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After seeing the previews months ago, we were excited about the new movie, Collateral Beauty.  The previews spoke to us, about grief, about the death of a child and a grieving father.  The previews showed a grieving man writing letters to Love, Time and Death.  We became even more excited.  We expected this movie to be profound and we were not disappointed.

This movie has layers, not unlike the layers of an onion.  How deep do you want to go?  On the surface, while a man grieving the transition of his daughter for more than two years continues to struggle, his business partners acting on behalf of their own self-interests hire actors to play Love, Time and Death, to basically make the grieving man look incompetent.  If this is as deep as you can go, you will hate the movie, but the movie goes much, much deeper than this.

As a fellow grieving parent, we appreciate the movie because it shares how tough it is after a child transitions.  As somebody whose son visited us from the other side, we can understand completely that the actors hired to portray Love, Time and Death where actually ethereal!  And as a member of this esteemed group called Helping Parents Heal, we understand Collateral Beauty all too well because after Quinton “died”, he started visiting us and sending us the most beautiful signs – all of which so moved us that we are here to help as many as we can.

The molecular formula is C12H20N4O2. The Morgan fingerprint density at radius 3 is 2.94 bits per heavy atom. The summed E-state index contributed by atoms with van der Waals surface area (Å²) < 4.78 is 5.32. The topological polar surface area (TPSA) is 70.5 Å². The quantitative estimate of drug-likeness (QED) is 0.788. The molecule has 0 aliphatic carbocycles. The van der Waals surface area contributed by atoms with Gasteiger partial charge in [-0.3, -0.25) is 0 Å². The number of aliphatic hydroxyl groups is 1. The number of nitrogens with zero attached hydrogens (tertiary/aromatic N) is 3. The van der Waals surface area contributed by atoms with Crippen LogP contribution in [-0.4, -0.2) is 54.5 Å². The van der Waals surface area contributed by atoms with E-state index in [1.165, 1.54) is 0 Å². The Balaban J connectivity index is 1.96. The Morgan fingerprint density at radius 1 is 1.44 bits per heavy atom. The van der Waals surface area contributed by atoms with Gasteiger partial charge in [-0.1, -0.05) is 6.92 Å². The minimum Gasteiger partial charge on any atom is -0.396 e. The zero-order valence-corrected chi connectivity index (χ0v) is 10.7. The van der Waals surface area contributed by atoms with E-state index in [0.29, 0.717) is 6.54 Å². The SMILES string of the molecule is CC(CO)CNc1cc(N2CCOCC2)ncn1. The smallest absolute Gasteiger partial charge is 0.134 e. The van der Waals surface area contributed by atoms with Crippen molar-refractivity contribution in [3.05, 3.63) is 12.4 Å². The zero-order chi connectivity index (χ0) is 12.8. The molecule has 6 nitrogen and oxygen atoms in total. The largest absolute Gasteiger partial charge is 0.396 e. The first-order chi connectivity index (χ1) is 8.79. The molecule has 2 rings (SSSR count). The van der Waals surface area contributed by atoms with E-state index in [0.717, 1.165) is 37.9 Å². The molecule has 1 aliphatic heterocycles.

As the movie progresses, we discover that the partners are in various stages of their own grief, (grieving the loss of love, the loss of health, and the loss of family) and are not dealing with it.  And within this whole dance called life, in a way they are actually helping each other, as are we.  Here lies some of the magic of the movie; regardless of specifics or motives, on some level, we are helping each other.

As for the story line, I was surprised as anyone else who saw it through.  I suspected something when Love said, “Shed your skin, begin your life” early in the movie, but it was fleeting.  I resonated with the main character saying “I am trying to fix my mind”, and then the grief group leader indicating that there is no fixing your mind, you lost a child.  I for one, understand that all too well as the things I once thought important are not, no matter how hard I try to make them important.  Now different things are important.  Yes, this is a completely new normal.

The story line and plot, maybe as our lives are too, is the vehicle to learn and grow.  The dialogue from Love, Time and Death to the main character and his partners is profound. “Don’t waste the time you have” – from Time; “You think you can live without me” – Love; “Heal your relationship with your daughter and you will see me again” – Love.  There are many more examples of profound dialogue in this movie that impacts us all, speaking for myself – this depends upon how many times I choose to see the movie.  It will be many.

The tears flowed as I realized the significance of the dominos.  I gasped out loud when I realized the relationship of some of the characters.  And I smiled when the bow was applied to the movie at the very end.  I recommend this movie to anyone who knows loss and who might be open to a broader view of our time here.

It matters not how or when we get it; it just matters that we do.

Blessings!

Wednesday, 04 January 2017 15:16

Christmas with Quinton

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I love being the first one up in the morning.  The peace and tranquility of it, and invariably this is when I hear the whispers of spirit.  This morning, December 14th I arose, poured my coffee and sat on the couch in the loft watching the weather channel, and then switched channels to find out who won the NBA games last night and then back to the weather channel.  Suddenly I found myself thinking of Quinton and Christmas.